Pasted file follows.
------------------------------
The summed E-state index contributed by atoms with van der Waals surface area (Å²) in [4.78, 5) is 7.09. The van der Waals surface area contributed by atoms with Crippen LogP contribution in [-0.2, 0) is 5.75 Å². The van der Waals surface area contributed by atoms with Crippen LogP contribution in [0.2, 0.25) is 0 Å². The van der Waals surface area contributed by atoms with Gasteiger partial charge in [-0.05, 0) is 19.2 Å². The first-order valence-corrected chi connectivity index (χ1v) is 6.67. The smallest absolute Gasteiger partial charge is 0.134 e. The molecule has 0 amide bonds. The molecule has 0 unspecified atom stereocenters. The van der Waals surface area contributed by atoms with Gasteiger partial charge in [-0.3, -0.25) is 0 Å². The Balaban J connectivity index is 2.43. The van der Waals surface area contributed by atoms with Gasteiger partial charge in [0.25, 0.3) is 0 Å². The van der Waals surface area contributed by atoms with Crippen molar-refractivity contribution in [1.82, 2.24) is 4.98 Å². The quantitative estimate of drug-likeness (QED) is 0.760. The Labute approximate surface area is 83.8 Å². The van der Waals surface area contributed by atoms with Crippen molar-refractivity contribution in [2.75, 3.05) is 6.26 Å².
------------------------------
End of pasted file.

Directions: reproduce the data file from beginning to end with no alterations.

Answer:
The summed E-state index contributed by atoms with van der Waals surface area (Å²) in [4.78, 5) is 7.09. The van der Waals surface area contributed by atoms with Crippen LogP contribution in [-0.2, 0) is 5.75 Å². The van der Waals surface area contributed by atoms with Crippen LogP contribution in [0.2, 0.25) is 0 Å². The van der Waals surface area contributed by atoms with Gasteiger partial charge in [-0.05, 0) is 19.2 Å². The first-order valence-corrected chi connectivity index (χ1v) is 6.67. The smallest absolute Gasteiger partial charge is 0.134 e. The molecule has 0 amide bonds. The molecule has 0 unspecified atom stereocenters. The van der Waals surface area contributed by atoms with Gasteiger partial charge in [-0.3, -0.25) is 0 Å². The Balaban J connectivity index is 2.43. The van der Waals surface area contributed by atoms with Gasteiger partial charge in [0.25, 0.3) is 0 Å². The van der Waals surface area contributed by atoms with Crippen molar-refractivity contribution in [1.82, 2.24) is 4.98 Å². The quantitative estimate of drug-likeness (QED) is 0.760. The Labute approximate surface area is 83.8 Å². The van der Waals surface area contributed by atoms with Crippen molar-refractivity contribution in [2.75, 3.05) is 6.26 Å².